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Notes From the Garden: Raising the Next Generation of Gardeners



Wednesday, January 21, 2015
My love of gardening comes from my grandfather, John Lenat. He introduced me to his garden and fed me tasty things right from it. He never made me pull weeds, a sure way to discourage young gardeners.

In today’s world, many children don’t have a special person to teach them to garden, or a place to garden. Many have never planted a seed or eaten a carrot or tomato picked fresh.

Maybe we need to look at our schools as venues for education about more than the core curriculum. I mean, which is more important: Knowing that 7 times 9 is 63, or teaching our children to garden and to appreciate fresh food that they have grown? In terms of health and longevity in this day of fast food and prepared junk food, shouldn’t we be teaching our children good eating habits as well as math? I recently visited a school where all the kids love veggies and fruits — food grown right at the school.

The public elementary school in the town of Haiku on Maui, Hawaii has included gardening in its educational program. Each child gets 20 weeks of gardening instruction each year, one hour per week for 10 weeks in two different seasons. The school enrollment is about 440 students in grades K-5. The class I visited in the garden had about 25 children, and was taught by a half-time gardening teacher, Crystal Summers.

Ms. Summers was helped on the day I visited by the second grade teacher, Joan Junger, and a volunteer the kids called “Uncle Steve.” A class of 25 needs extra adults if each child is going to do meaningful work in the garden. Parent and community participation has been key to the gardening program’s success. “You have to have a principal who is on board,” Summers said. Fortunately, in Haiku, they do.

On the day I visited, the children each participated in three activities. In one group they each planted a six-pack of marigolds with seeds saved from their garden. They had planted seeds before, and most knew just what to do. The children will sell the marigolds at a school flower festival in April that raises money for the garden program.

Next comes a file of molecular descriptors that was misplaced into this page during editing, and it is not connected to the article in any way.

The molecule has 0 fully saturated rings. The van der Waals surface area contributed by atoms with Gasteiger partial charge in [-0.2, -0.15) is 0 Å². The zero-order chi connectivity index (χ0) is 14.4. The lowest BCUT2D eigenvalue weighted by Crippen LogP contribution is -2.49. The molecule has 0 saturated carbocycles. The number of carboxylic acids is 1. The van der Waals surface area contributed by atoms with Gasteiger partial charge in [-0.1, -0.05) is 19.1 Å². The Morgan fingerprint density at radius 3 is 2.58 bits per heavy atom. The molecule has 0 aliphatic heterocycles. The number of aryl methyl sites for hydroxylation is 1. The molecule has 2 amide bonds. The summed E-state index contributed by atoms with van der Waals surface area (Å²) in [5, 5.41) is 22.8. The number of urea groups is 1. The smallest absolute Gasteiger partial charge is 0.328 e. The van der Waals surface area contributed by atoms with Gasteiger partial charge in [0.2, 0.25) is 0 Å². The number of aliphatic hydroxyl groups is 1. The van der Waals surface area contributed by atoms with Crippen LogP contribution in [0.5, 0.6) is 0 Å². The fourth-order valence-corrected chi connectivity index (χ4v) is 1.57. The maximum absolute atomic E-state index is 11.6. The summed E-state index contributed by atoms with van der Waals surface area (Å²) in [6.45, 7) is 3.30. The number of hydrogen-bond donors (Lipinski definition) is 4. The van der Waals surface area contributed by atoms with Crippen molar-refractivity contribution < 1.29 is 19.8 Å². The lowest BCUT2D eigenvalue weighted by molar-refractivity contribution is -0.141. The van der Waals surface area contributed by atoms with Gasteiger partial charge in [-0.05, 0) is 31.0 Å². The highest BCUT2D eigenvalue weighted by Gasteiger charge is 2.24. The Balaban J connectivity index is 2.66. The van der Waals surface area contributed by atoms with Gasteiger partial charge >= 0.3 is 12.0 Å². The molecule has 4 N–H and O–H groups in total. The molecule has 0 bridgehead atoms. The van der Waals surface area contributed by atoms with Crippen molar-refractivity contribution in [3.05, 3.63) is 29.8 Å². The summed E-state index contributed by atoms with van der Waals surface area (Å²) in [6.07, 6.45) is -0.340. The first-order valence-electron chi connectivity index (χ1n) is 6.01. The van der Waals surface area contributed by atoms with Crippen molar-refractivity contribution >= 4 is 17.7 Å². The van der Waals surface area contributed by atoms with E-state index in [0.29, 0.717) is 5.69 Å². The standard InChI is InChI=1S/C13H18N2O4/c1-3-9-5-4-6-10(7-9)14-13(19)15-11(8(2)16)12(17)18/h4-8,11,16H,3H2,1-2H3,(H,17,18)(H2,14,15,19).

The second activity was weeding. The kids were just back from vacation, and weeds had popped up in the walkways while they were away. The children used simple dandelion weeders and dug up shoots of new grass. Since they were all doing it together, and they had to weed for only about 10 minutes, and the children did not seem to consider it drudgery.

The last activity was picking beans. They had a huge bush of “gondule beans,” also called pigeon peas, that had both ripe and green pods. Each second grader was given a pair of scissors and asked to cut and sort the beans. Green pods went in one basket, dry in another. At the end of class, the children cut up and ate the fresh pods, along with tiny pieces of a fresh radish that had been harvested that day.

Eating the garden produce is an important part of each visit to the garden. The children are learning not just how to grow fresh vegetables, but how to enjoy them, even if, like the radish, the food has a taste that is different from what they are accustomed to.

One of the things the children like best are the green smoothies they make with garden produce. The principal donated a blender to the program, and Summers uses it to make smoothies. In the blender goes kale and other greens from the garden, and fruit from the garden or donated by parents. They are lucky — they can grow papayas and bananas right there at the perimeter of the garden.

So how does all this translate for New England school gardens? Because of our climate, we have a much shorter growing season, but now is the time to think about it. First of all, get your principal and parent-teacher organization interested. For example, the garden in Haiku had wood-sided raised beds, which is a good idea, but an initial investment. Fundraisers to get materials for the program would be a big help, since most school budgets are pretty tight.

Next, get the school board interested and committed to it. Getting a teacher or an aide assigned to the program would be a big help, but also a budget line item. Although a program could be initiated and run by a volunteer or master gardener, it would be best to have a paid gardening teacher who can work with children of all grades. That gardening teacher can also link what is happening in the garden with what is being taught in the classroom. Gardening has the potential to increase math and language arts skills if integrated into a comprehensive program.

There are plenty of fast-growing greens that can be planted in early spring and harvested before school lets out in June. I love the idea of green smoothies — blending lettuce or spinach with bananas and apples, for example. They are delicious and healthy. And yes, someone needs to buy the fruit here in New England, but if we can get our kids craving healthy foods instead of fat- and sugar-loaded snacks, we can, perhaps, set a lifelong habit that will make a difference.

I feel so lucky to have spent part of my vacation visiting a school that teaches more than the three R’s. And I hope we can do more here. Every little bit counts if we’re going to raise the next generation of gardeners.

Henry Homeyer is a lifelong organic gardener and the author of four gardening books. His website is www.Gardening-Guy.com.